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Understanding “Per Stirpes” in Estate Planning

As I prepare my will, I’ve encountered the term “per stirpes” regarding the distribution of property to my children. But why does the law sound like it’s referencing zebras?

Firstly, it’s not “per stripes” but “per stirpes,” originating from Latin and dating back to ancient property law.

While many of us want our property to pass down to our children, we often overlook what happens if our children predecease us. In such cases, the “per stirpes” designation becomes crucial.

If a child has passed away before their parent, leaving no children of their own, the distribution among the surviving children is straightforward. For instance, if you have three children and one dies without offspring, the remaining children would equally divide the property, as stated in your will.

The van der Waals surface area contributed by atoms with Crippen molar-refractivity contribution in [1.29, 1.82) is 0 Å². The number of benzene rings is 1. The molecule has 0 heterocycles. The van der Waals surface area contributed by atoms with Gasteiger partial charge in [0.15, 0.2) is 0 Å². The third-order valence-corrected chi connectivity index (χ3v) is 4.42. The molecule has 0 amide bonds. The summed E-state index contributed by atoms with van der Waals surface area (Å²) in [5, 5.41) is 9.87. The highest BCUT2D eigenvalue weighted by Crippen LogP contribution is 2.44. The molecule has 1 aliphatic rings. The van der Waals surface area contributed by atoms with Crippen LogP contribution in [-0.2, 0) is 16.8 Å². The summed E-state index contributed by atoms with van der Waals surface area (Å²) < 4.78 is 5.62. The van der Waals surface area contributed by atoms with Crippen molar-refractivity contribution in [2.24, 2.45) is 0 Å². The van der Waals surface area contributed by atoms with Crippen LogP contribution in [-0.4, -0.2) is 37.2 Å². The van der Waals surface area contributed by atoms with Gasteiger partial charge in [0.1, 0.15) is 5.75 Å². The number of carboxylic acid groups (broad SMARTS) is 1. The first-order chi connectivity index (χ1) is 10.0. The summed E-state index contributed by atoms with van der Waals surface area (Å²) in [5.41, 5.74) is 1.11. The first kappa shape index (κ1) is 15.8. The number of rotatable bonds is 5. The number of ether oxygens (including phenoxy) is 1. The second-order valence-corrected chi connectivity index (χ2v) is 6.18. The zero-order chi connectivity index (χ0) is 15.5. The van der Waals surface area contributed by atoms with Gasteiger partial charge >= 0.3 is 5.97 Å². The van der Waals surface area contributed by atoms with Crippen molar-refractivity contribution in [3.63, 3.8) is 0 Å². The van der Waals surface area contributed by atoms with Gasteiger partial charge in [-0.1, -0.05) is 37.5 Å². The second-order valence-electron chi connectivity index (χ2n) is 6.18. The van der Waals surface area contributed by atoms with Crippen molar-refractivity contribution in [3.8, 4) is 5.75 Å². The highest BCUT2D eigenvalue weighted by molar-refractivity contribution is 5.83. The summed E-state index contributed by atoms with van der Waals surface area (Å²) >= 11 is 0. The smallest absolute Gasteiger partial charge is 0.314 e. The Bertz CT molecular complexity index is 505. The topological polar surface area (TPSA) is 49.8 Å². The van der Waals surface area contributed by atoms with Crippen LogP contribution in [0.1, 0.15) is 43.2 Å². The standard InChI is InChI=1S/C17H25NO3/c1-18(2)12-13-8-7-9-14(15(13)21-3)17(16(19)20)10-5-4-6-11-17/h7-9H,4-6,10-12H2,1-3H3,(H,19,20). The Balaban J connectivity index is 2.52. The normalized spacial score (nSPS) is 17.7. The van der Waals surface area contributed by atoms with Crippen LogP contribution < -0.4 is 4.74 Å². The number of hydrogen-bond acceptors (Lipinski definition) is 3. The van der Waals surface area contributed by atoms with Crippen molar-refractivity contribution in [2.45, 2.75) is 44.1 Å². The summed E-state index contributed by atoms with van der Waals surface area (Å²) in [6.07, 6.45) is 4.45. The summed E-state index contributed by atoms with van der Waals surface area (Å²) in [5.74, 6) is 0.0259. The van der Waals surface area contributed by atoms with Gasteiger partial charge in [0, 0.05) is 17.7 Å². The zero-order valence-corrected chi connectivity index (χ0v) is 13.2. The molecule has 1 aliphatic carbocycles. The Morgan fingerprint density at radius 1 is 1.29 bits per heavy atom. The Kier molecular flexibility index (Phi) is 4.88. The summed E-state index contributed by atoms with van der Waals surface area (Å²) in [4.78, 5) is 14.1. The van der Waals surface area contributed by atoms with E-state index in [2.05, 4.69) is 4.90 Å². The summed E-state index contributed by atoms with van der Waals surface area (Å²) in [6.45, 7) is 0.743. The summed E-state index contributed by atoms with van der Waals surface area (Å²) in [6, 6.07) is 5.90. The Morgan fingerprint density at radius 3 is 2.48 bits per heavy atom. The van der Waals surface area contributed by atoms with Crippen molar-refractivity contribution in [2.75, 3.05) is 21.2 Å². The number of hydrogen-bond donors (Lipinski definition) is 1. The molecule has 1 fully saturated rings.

However, complications arise when a deceased child has children of their own, i.e., grandchildren. Should these grandchildren share in the portion designated for their deceased parent?

This is where “per stirpes” comes into play. If one of your children has passed away, leaving behind two grandchildren, the remaining children would still receive an equal share, while the grandchildren would inherit their deceased parent’s portion divided among them.

While this seems fair, it can result in discrepancies among grandchildren. There are alternative options to consider, or you could stick with “per stirpes,” the choice most people make.

Zebras have nothing to do with it.

If you have questions or wish to discuss your specific situation, feel free to reach out to us at (321) 729-0087.

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